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The Holidays and Your Dental Health

December 1, 2013

Filed under: Oral Health Blog — drasinmaz @ 5:27 pm

The holiday season has arrived and with that so have the festivities! I have always loved the holiday season because of time spent with friends and family, but also because I get to enjoy one of life’s true joys… food! From turkey to pecan pie to wine, it is my unquestioned favorite time of the year. It probably is for most of you as well! Without trying to be a downer though, it is important to emphasize that what we eat during this time does affect our health in many ways. My personal motto is simple, enjoy what you want to… in moderation. That being said, there are foods that bring a higher rate of decay to our teeth (cariogenicity).

Oral diseases such as tooth decay and gum and bone disease (gingivitis or periodontitis) are caused by the bacteria that lives in our mouths. These naturally occurring bacteria love sugar and proliferate out of control when our diet is full of sugars.

While I want everyone to enjoy themselves during this fun time, I do want to point out some foods and beverages that may surprise you in their ability to cause harm to your teeth and gums.

Shock alert: One of the most cavity-causing foods in the world is the saltine cracker. Have you ever noticed how saltine crackers or Goldfish become sticky in your mouth as you’re chewing them? These crackers are worse than candy for your teeth because they’re a fermentable and highly processed starch (a form of sugar). Many people don’t realize that most crackers are highly processed and contain genetically engineered ingredients, essentially increasing the glycemic index and making the food more cariogenic. They also stick to your teeth and are not washed away easily by saliva, so they are present on the teeth surfaces for longer periods of time. More time on the teeth means more food for the bacteria to eat and subsequently, multiply and cause more destruction.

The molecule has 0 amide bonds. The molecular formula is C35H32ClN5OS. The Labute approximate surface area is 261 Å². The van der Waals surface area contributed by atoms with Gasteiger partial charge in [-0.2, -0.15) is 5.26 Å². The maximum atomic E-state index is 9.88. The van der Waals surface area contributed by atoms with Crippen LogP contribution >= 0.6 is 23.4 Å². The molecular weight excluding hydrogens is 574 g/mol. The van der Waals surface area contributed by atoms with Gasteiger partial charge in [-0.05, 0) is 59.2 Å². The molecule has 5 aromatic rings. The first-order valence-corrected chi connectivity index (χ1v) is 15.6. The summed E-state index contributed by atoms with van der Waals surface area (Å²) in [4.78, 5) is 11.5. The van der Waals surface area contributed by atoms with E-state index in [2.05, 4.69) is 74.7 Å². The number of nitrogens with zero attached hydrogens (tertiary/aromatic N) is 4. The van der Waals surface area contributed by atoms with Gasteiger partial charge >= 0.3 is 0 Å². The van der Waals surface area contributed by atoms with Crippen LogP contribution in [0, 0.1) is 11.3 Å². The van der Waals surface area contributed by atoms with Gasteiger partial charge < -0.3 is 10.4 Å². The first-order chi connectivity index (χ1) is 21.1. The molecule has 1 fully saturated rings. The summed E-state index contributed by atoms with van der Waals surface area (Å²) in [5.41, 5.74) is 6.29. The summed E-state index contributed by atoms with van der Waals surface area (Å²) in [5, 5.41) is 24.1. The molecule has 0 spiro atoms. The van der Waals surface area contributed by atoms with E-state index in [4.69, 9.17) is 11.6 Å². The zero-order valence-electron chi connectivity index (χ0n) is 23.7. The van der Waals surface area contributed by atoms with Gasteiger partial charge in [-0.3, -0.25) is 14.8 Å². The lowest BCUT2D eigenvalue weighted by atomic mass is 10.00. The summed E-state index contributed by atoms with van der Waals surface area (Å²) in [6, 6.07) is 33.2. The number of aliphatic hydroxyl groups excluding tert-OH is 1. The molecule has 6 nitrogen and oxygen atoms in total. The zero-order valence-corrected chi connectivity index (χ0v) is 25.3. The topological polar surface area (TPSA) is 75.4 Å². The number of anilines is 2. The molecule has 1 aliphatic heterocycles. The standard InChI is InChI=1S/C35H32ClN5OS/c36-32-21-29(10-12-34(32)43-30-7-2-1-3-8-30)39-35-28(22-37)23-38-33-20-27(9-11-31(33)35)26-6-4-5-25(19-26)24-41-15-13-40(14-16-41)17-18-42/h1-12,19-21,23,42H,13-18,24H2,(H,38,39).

Some other common foods that cling to your teeth for a long time:

  • honey
  • table sugar
  • soda
  • raisins and other dried fruit
  • cake
  • cookies
  • hard candy
  • breath mints
  • dry cereal
  • chips

Prevention of dental problems with regularly scheduled trips to the dentist for cleanings and exams are always advised. But there are ways that you can help reduce the destruction that sugars can have on your dentition:

  • brushing at least twice a day with fluoride containing toothpastes and flossing between your teeth
  • reducing the consumption of sugars throughout the day
  • reduce frequent snacking between meals
  • chewing sugar-free gum to help remove sticky foods off your teeth
  • drink more water!
  • eat healthy foods: Cheese, nuts and apples can help break up the plaque that adheres to your teeth.  High fiber foods can also help increase the production of saliva in your mouth, which serves as a natural protector for teeth.

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